'Wherever Indigenous Peoples Live, Forests, Groves And Mangroves Are Respected'

Outlook Traveller talks to Yon Fernndez-de-Larrinoa, head of the Indigenous Peoples Unit of the Food and Agriculture Organization of the United Nations.
'Wherever Indigenous Peoples Live, Forests, Groves And Mangroves Are Respected'
'Wherever Indigenous Peoples Live, Forests, Groves And Mangroves Are Respected'

Outlook Traveller talks to Yon Fern&aacutendez-de-Larrinoa, head of the Indigenous Peoples Unit of the Food and Agriculture Organization of the United Nations.

OT Are sacred groves more revered in certain countries like India, or is it the same everywhere else in the world
Wherever Indigenous Peoples live, forests, groves and mangroves are respected. Their cosmogony seeks familiarity with the sacredness embedded in mountains, water bodies and even savannahs. This is constant in the seven socio-cultural regions of the world and in the 90 countries where 476 million Indigenous Peoples live.
In Asia and Africa where a vast majority of Indigenous Peoples reside, this is crucial since it coincides with important forested areas. A majority of the remaining biodiversity today is located in the territories of Indigenous Peoples. This conservation of biodiversity depends on two factors the sense of holiness embedded in all elements of the environment and the fact that Indigenous Peoples' food and knowledge systems are capable of generating foods while protecting biodiversity.
OT Do you think forest officials do not pay equal attention to groves like how they treat protected forests
It is difficult to generalize, but it is observed that forest officers are often recruited following a formal education process that tends to minimize or overlook any sense of holiness in forests. Foresters are slowly realising that trees communicate in the forest through plants, roots and biochemical signals. Moreover, they are also starting to understand that forest systems are built around hierarchies of trees which perform different roles in the forest, from guardians to that of protectors. When protecting trees are cut, the forest system deteriorates in ways where the relationship between vegetation forms in the forest groves decay and eventually affect the health and sustainability of the entire system.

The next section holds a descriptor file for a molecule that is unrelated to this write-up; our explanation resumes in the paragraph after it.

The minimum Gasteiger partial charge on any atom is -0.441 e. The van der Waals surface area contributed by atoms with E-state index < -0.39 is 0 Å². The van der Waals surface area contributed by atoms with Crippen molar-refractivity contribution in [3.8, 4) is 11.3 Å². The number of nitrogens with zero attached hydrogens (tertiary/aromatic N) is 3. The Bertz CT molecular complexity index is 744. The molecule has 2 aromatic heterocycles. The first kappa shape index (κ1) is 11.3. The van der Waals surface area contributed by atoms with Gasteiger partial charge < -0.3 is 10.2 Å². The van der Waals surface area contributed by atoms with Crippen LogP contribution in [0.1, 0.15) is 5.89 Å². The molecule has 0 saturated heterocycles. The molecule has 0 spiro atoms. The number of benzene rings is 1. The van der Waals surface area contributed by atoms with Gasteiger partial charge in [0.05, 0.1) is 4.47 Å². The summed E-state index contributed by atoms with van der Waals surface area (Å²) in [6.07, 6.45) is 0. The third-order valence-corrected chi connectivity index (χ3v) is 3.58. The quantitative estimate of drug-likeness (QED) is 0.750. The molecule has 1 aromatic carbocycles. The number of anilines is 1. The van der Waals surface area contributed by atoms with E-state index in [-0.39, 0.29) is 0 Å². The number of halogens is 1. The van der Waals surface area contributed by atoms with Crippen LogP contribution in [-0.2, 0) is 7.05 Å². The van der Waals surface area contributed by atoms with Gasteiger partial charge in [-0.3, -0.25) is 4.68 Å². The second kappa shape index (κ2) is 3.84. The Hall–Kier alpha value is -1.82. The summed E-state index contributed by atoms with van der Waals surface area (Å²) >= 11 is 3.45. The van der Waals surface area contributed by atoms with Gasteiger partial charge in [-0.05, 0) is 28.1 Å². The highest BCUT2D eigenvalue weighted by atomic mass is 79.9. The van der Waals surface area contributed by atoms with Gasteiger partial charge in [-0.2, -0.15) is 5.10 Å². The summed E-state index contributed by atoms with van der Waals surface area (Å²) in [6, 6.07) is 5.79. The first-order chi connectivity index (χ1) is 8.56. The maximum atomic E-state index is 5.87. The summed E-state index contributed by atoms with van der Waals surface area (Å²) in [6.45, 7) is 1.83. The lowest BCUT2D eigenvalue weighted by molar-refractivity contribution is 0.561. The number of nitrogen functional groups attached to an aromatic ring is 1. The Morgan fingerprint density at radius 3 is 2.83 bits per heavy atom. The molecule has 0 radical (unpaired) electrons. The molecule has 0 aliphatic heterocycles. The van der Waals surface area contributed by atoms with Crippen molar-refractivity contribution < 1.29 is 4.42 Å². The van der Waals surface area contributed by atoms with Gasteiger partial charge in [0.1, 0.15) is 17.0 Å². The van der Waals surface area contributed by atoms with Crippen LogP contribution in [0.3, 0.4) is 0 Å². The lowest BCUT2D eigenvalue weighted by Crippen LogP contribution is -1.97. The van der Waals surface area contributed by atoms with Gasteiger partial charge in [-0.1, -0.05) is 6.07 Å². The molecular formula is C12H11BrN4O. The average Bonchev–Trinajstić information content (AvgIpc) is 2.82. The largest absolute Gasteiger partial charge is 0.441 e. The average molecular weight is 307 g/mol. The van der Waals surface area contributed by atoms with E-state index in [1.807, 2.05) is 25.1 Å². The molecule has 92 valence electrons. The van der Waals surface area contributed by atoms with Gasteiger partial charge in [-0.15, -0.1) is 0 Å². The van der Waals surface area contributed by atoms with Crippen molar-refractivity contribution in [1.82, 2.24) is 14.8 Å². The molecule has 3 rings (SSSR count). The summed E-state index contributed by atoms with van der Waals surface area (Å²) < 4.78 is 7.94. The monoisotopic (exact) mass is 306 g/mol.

Most conservation schemes worldwide tend to displace Indigenous Peoples from the ancestral forests they have occupied for thousands of years. When this happens, their food, knowledge systems, values, and beliefs deteriorate. Forest officers then substitute both these systems with knowledge acquired in universities and schools. They are often completely detached from forest patches and unaware of the relations established since time memorial in the groves to keep them healthy.
It would be unique to come up with different models of conservation of forests that, instead of displacing Indigenous Peoples from their groves, support them in their guardianship role. A win-win proposal would be to secure their ancestral and customary collective rights to forests through land titles (read here FRA in the case of India).
OT How important are sacred groves ecologically and from the point of view of climate control
The relevance of groves for climate control and from an ecological point of view has been proved. It is not only well documented in terms of CO2 trapping but also terms of ecosystem services. There seems to be an agreement among practitioners, leaders and policymakers in this regard. The issue is no longer whether sacred groves play a critical role but how to conserve them. 
Conservation NGOs understand that the role of Indigenous Peoples in sacred groves is essential for their preservation. Policymakers are yet to be convinced, and unfortunately, they get convinced when it is late, and groves have deteriorated beyond repair. A better win-win solution for Indigenous Peoples and governments is possible and the UNFAO is committed to working in this direction.
OT Do you feel sacred groves should be managed by communities
Communities across the world are managing groves. Indigenous Peoples, through their collective rights, unique territorial management and know-how, are the great keepers and managers of sacred groves. In Indonesia, they use patches of forest to generate rain. In Thailand, there is a practice of tying children's umbilical cords to sacred trees after birth. Trees and groves have been living harmoniously with Indigenous Peoples' communities for thousands of years. Indigenous Peoples do not see themselves as detached from groves and often talk about them and groves as one joint community of beings sharing a physical space.

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